Wild Mushroom Quiche w/ Parmesan Crust

I realize mushrooms aren’t for everyone but if you do enjoy them, it seems there are no end to recipes you can use them in. As well as making a great filling for your quiche, its nice to add even more color and flavor with crust variations. Keep in mind that the best time to add extra ingredients to your pastry is after you’ve blended your flour and butter together in the food processor and before pulsing in the cold water.

Here’s a few ideas to elevate savory quiche crusts:

Herbs: Try adding 2 tablespoons each of any of these fresh herbs – chives, thyme, parsley, rosemary & sage. If you only have dried herbs, cut back to about 1/2-1 teaspoon each.

Cheese: As we all know, cheese makes everything better! Adding it to pastry is amazing. Try mixing it up with different combinations of cheese: Gruyere in the filling and parmesan in the crust for example.

Spices: Such as turmeric, fennel seed or even a grind of peppercorn (black, white or pink) can significantly alter any savory crust.

Bacon: Even just a little bacon will add some smokiness to the quiche. Be sure to chop it small enough after frying so it can be well incorporated into the crust.

Sun-Dried Tomatoes: Although they add tanginess and a nice smoky red color, they are often best as a background flavor. Since they can easily overpower when used in the filling, add them to the crust.

Print Recipe
Wild Mushroom Quiche w/ Parmesan Crust
Votes: 1
Rating: 5
You:
Rate this recipe!
Servings
Ingredients
Parmesan Crust
Filling
Servings
Ingredients
Parmesan Crust
Filling
Votes: 1
Rating: 5
You:
Rate this recipe!
Instructions
Pastry Crust
  1. In a medium bowl, combine flour, grated Parmesan & salt. Cut in shortening & butter, using pastry blender or fork, until mixture forms coarse crumbs the size of small peas.
  2. Combine ice water and lemon juice (or vinegar); drizzle 1/2 of the lemon water over cold flour mixture and stir until the dough just starts to come together or turns “shaggy”. Begin adding a few more tablespoons of water at a time, stirring between each addition. Once most of the water has been used (but you have a tablespoon or two remaining) use your hands to gather the shaggy strands into a ball and knead the dough two or three times. If you have dry bits remaining in the bowl, add a little additional water.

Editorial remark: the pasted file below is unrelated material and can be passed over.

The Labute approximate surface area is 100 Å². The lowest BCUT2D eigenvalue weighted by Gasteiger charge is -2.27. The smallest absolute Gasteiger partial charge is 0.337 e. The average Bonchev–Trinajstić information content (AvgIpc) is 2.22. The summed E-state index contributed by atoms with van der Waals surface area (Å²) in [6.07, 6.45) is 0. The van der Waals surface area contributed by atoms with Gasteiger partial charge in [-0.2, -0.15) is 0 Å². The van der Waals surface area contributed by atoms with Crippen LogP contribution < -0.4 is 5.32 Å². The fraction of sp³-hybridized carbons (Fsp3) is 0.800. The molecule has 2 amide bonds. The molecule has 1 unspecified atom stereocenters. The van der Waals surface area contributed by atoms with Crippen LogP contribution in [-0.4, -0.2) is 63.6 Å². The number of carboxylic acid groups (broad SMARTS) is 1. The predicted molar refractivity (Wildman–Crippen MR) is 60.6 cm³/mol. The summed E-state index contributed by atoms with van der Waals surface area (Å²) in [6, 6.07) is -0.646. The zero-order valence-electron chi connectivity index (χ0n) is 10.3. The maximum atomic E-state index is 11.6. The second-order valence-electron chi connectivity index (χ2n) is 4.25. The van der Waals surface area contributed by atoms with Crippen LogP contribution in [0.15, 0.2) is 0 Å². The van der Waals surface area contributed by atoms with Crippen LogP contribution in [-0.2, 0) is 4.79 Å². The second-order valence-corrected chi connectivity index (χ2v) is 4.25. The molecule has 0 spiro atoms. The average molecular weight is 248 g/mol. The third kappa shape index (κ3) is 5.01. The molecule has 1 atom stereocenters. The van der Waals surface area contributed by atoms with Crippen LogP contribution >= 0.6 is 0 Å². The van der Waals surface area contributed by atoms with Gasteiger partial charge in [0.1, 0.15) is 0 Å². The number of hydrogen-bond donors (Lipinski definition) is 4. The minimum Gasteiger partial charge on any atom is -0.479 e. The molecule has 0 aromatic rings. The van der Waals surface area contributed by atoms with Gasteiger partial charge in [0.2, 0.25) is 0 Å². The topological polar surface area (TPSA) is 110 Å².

3. Gather the dough in a ball, dust your counter with a tiny amount of flour, and quickly pat dough into a small flat disk. Cut dough in half and then stack one piece on top of the other, flour side down. Use the heel of your hand and press the dough down and divide once more. Cover each piece with plastic wrap and chill for 2 hours in the refrigerator, but overnight is best.
Filling
  1. Slice green onion & mushrooms. Sauté in butter, add minced garlic, stirring often. Allow to cook for five minutes uncovered so the moisture evaporates.
  2. Cut broccoli into florets & add to pan along with chopped red pepper. Cook another 6 minutes then remove from heat.
  3. Preheat oven to 350 F.
  4. Grate Havarti cheese. In a container, whisk together eggs, milk & seasonings.
  5. Remove pastry from refrigerator & place on a lightly floured work surface. Roll dough out to fit a 9-10-inch pie pan. Trim away any excess dough, leaving a 1/2-inch overhang to form the crust.
  6. Sprinkle a small amount of the Havarti over bottom; top with vegetable mixture then remaining Havarti.
  7. Bake until quiche tests done. Since the quiche is made with milk instead cream it will take longer to bake. Allow to cool for at least 10 minutes before slicing. This quiche tastes great just out of the oven, but even better the next day.
Recipe Notes
  • Don't hesitate to use cream instead of milk if you would like a richer filling.